Posted on August 4, 2014
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During May, we're exploring how age affects our identities. And what better way to start than by hearing from Jody Day – WISP ambassador and founder of Gateway Women, a friendship and support network for women who are childless by circumstance. We often mark our age with milestones – job, partner, children – and here, Jody explores what it's like to age without all of those familiar 'checkpoints'. (And if you'd like to hear more from her, we recommend you read her book).
I’m turning 50 this summer and I’m excited about it – it feels like another powerful threshold that I’m crossing and very different to my 40th when I was still hopeful of becoming a mother.
I look a few years younger than my age – I always have done – and it’s interesting how many women suggest to me that I could ‘get away with’ saying I am younger. I find it puzzling – why would I want to pretend I was younger? I remember when I started calling myself ‘middle-aged’ – it seemed shocking to some that I was happy to describe myself this way, as if it was something shameful that could only be said behind my back.
My young-looking skin is nothing I can take credit for – I inherited it from my mother and it’s never needed more maintenance than a daily application of basic moisturiser. When I was a teenager, I despaired over my youthful looks: throughout my twenties I did all I could to look more ‘grown up’, even wearing fake reading glasses at work for a while! It wasn’t until my late thirties and the breakdown of my marriage that I began to appreciate that my youthful looks gave me a good chance of meeting another life partner just in the nick of time to have a family. I was wrong about that, as many of my generation were. It doesn’t matter how youthful looking your skin is, IVF can’t turn back the clock.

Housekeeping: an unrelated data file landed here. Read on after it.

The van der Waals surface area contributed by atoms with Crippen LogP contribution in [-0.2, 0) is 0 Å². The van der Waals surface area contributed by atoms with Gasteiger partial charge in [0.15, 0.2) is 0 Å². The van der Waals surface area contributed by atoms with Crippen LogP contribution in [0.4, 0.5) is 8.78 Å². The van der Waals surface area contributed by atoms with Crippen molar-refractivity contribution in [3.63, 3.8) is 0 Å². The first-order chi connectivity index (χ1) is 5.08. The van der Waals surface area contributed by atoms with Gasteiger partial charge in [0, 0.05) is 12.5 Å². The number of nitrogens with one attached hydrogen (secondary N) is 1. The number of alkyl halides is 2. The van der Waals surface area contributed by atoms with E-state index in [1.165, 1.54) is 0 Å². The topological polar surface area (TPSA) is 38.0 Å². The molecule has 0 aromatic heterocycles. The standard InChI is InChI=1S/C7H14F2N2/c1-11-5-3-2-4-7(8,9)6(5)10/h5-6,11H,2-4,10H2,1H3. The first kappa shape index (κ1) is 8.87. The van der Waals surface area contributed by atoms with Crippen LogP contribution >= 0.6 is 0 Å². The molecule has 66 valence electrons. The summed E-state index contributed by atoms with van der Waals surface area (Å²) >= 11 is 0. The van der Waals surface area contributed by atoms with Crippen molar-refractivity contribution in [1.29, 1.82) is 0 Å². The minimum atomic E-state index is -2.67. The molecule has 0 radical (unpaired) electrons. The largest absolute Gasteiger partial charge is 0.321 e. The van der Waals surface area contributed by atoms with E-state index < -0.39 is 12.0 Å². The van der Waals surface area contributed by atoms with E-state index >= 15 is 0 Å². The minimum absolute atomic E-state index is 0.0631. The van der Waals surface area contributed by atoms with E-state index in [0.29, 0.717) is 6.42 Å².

Not having the family I longed for has had a weird effect on the way I feel about my age and I suspect the way others think about me. There are many milestones that I’ll never experience: my child’s first day at school, my daughter’s first period, my children leaving home, becoming a grandmother. I often feel I have more in common with women younger who have yet to try for a family, or childless women a generation older who would have been in their grandmothering years.
Retaining and deepening friendships with my peers as they have taken the path of motherhood denied to me has been challenging, for both sides. I have often resented the security of their female identity as mothers and they have lusted after my freedom. I know that many other childless women have experienced this same dislocation, and it’s an unexpected collateral loss of childlessness – the loss of the majority of your peer group to grow old with. You get left behind in strange ageless no-womans-land.
Ageing without children is the biggest fear for childless women and, because I don’t have a family, it’s something I have the energy and time to commit to doing something about. To that end, the very first ‘Wisdom Circle’ for GW Elders is on 22nd June in London.
Thanks Jody – you can stay in touch with her on Twitter by following @gatewaywomen.